Ionic basis of currents in somatic embryos of Daucus carota.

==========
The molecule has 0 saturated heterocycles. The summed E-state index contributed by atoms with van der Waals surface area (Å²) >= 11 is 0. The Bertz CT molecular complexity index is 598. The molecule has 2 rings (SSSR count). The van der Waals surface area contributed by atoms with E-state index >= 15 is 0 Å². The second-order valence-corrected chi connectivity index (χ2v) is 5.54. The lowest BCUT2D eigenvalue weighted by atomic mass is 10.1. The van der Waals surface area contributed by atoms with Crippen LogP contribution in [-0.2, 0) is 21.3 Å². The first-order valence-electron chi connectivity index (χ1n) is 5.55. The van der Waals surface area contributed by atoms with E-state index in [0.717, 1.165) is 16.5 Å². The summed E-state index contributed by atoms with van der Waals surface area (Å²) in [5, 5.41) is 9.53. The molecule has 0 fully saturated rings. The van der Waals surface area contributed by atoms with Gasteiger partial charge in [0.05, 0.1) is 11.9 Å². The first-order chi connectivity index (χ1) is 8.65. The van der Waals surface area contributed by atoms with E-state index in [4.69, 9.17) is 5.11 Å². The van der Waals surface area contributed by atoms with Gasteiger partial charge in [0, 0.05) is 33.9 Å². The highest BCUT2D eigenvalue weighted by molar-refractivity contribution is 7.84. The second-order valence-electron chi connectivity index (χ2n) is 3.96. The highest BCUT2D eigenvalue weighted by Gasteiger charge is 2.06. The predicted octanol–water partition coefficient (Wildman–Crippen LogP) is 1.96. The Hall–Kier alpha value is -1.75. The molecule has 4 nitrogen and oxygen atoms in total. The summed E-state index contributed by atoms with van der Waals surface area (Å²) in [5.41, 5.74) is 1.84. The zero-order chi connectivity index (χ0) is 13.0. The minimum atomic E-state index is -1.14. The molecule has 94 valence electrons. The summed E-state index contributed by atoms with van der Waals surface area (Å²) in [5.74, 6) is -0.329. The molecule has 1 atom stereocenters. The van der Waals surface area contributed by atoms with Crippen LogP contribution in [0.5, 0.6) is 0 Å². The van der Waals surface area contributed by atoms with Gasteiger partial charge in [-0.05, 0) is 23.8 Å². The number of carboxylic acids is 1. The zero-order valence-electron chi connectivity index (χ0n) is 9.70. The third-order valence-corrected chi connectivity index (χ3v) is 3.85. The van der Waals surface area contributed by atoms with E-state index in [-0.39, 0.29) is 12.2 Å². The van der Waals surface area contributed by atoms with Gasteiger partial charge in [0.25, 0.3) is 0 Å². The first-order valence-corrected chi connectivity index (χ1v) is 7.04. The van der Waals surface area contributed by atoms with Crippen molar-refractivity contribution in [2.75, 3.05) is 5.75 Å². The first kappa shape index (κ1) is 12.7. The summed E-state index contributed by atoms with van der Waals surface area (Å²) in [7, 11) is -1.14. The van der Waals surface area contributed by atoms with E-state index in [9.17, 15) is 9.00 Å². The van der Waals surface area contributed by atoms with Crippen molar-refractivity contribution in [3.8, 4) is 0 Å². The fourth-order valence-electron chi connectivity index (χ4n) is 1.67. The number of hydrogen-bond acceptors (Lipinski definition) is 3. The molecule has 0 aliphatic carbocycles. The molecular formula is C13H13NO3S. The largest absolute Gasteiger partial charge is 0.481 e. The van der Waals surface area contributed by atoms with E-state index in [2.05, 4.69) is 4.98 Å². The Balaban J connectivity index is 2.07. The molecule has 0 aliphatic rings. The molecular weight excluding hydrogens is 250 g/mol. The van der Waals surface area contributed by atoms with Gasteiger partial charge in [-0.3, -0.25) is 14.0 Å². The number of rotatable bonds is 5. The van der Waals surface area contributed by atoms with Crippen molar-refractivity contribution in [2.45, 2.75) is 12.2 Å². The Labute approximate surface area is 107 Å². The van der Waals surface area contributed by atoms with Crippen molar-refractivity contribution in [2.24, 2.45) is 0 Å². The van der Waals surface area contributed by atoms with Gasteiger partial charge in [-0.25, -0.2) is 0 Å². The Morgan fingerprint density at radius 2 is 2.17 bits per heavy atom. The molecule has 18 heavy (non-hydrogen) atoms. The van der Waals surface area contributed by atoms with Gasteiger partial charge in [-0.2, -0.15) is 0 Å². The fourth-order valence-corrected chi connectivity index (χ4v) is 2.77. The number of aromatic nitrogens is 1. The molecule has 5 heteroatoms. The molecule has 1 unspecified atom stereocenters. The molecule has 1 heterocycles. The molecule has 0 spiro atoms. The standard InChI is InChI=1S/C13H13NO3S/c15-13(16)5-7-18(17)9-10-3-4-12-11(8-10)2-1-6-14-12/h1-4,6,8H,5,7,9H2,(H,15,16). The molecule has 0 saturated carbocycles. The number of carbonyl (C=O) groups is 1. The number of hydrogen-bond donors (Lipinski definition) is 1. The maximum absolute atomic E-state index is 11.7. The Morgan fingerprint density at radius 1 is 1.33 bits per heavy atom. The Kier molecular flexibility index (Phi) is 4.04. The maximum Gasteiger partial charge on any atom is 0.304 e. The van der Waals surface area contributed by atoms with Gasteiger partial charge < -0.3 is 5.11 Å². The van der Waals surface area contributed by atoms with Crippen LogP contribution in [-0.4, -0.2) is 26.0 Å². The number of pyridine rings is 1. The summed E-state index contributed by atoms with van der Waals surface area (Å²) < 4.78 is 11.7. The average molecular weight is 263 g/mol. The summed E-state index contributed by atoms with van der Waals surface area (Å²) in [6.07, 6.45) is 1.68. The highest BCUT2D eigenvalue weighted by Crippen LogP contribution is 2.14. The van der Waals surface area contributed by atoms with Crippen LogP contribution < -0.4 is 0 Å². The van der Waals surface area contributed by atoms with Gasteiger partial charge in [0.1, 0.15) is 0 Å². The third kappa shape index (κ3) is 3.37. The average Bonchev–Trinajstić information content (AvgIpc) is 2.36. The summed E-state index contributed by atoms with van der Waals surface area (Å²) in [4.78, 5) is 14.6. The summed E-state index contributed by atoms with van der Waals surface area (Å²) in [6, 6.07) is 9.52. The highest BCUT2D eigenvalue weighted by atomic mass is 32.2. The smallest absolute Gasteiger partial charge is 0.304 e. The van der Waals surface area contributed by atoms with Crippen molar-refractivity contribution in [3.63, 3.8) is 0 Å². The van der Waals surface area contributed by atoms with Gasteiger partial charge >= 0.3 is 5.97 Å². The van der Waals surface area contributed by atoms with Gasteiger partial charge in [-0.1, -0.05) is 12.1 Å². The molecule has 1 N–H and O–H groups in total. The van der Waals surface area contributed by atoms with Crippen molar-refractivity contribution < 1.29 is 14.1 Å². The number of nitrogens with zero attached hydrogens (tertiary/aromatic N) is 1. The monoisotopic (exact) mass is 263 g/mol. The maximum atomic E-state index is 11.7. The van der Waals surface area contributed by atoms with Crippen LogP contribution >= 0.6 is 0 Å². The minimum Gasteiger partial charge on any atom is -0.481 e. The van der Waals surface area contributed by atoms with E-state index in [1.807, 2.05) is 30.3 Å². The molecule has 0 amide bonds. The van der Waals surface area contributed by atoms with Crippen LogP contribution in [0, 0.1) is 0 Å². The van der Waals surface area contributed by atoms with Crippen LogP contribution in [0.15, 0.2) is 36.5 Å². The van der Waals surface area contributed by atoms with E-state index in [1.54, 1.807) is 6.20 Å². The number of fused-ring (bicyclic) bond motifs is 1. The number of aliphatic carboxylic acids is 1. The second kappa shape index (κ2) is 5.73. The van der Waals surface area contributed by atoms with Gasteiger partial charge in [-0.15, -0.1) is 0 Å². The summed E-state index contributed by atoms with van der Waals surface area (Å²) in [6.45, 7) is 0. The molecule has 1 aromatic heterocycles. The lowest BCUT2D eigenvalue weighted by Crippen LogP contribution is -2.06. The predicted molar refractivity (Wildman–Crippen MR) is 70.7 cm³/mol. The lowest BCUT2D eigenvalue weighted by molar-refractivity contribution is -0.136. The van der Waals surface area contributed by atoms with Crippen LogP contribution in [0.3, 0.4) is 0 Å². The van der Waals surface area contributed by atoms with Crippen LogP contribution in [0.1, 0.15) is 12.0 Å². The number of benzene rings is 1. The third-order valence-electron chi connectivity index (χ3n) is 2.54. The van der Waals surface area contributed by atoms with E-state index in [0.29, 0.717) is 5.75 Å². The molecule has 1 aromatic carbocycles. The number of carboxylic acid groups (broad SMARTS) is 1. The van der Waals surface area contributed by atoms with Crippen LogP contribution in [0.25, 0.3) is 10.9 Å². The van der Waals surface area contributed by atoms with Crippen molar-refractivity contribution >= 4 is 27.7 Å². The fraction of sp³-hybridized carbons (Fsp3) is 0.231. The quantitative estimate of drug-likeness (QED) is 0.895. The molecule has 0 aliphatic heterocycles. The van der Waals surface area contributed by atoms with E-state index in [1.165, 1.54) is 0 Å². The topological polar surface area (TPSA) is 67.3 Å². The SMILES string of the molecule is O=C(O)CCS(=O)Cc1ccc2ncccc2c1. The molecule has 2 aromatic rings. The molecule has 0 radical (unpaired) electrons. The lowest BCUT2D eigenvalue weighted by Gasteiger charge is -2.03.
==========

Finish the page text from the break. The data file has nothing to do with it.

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A vibrating probe was used to measure extracellular electrical currents around developing somatic embryos in two lines (RCC27, RCC48) of cultured cells of Daucus carota L. at the heart and torpedo stages. At pH 5.5, an inward current of 1.20.1 Acm(-2) (n=23) was detected at the cotyledon, and an outward current of 1.00.1 Acm(-2) (n=22) was found at the radicle in torpedostage embryos from the RCC27 line. At a pH of 5.75 the currents increased by 0.2-0.3 Acm(-2) (n=60-62). In a few cases an additional small inward current was detected at the tip of the radicle in toepedo-stage embryos from RCC27 line. Such an inward current at the radicle seemed to appear earlier, some time after the heart stage, in embryos from the RCC48 line.Both extracellular pH measurements (using microelectrodes filled with ion-sensitive resin) and ion-substitution studies were carried out in order to ascertain the ionic composition of the currents in torpedo-stage embryos from the RCC27 line. Regions adjacent to the cotyledon and radicle, at the points of current entry and exit, were found to be more acidic by 0.020.01 (n=14) and 0.070.01 (n=12) pH units, respectively, than the bulk medium. Removal of K(+) from the medium reversibly reduced the currents to about 25% of their original value at both cotyledon and radicle. Deletion of Cl(-) decreased the currents slightly. Removal of Ca(2+) resulted in a rapid doubling of currents. Addition of either N,N'-dicyclohexylcarbodiimide or tetraethyl ammonium chloride substantially reduced overall currents, and their removal resulted in partial recovery of the currents. It is suggested that the inward current at the cotyledon is comprised largely of K(+) influx and the outward current at the radicle is mainly the result of active H(+) efflux.